Beyond Natural Horsemanship

“What I’d like to know is, When did the horse declare war on the human?


The speaker was clinician and author Leslie Desmond, and she now had my full attention. I was interviewing her for a 2006 Horse&Riderprofile, and much of what she had to say was provocative. In this case, she was referring to the widely accepted training method of demanding total submission from a horse.

She didn’t like it.

“Horses are easy to dominate,” she explained, “but that’s no reason to do it.”

Well, what then, instead?

Something she called collaboration.

“It’s like the difference between a loving, supportive parent, and a detached, demanding parent.”

I thought of my own daughter, and the analogy resonated with me. Leslie went on to claim that you can, in fact, continue to love your horse as you train him.

“A horse needs to respect you, yes,” she conceded. “But fear-based respect is a dictatorship.”

H&R file photo by Darrell Dodds

A trim, compact woman with a ready smile, Leslie is passionate about her mission to teach people how to “ask and educate” their horses, rather than “tell and intimidate.” She’s been sharing that message for over 45 years in the United States and abroad. Her mentor was the late Bill Dorrance, brother of Tom Dorrance; with him she co-authored the book True Horsemanship Through Feel.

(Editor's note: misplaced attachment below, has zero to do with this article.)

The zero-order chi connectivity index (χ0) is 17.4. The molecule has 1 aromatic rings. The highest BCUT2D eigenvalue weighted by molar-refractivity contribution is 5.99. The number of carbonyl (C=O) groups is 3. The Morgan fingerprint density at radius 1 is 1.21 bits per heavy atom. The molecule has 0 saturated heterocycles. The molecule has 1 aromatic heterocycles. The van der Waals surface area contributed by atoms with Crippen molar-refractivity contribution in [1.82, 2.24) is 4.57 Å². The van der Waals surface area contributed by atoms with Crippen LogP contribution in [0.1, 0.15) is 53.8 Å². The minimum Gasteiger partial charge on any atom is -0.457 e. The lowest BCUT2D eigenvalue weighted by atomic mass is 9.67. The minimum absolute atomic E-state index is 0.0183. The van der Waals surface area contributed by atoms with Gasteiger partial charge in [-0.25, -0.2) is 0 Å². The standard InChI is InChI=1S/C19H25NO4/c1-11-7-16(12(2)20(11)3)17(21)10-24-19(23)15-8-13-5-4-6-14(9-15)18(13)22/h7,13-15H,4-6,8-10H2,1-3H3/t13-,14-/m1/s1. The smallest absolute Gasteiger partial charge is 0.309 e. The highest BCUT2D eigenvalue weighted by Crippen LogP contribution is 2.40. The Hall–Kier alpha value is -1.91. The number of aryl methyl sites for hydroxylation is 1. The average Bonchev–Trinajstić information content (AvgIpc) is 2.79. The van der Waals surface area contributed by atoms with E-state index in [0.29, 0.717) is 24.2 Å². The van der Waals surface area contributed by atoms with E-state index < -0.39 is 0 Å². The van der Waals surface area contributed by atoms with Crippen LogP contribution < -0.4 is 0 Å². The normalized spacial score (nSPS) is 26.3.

For Leslie, not even the fundamental concept of making the right thing easy and the wrong thing difficult, a natural-horsemanship basic, goes far enough to help the horse.

“You need to make the right thing obvious,” she said. “The burden should be on the horseman to make things clear for the horse in the gentlest way possible, not on the horse to figure things out by trial-and-error.”

Earlier, I had watched her present a clinic and was fascinated by how she maneuvered a horse on the ground.

“Move him off the space you want by focusing your attention on it?by claiming it, in other words,” she explained. She then stepped a horse to the side simply by telegraphing her intent, via gaze and body language, to take control of that space.

Her analogy for it made sense, too.

“Think about what happens when you’re driving a car?you don’t bump another driver off the piece of road you want. You indicate your intent, then wait for the space to become available.

“Similarly, with a horse, make a clear request, then wait for his response.”

Her ideas are unorthodox in many ways, and a bit too touchy-feely for some people. But if you want your horse to enjoy the time you spend together as much as you do, she offers a lot of food for thought.

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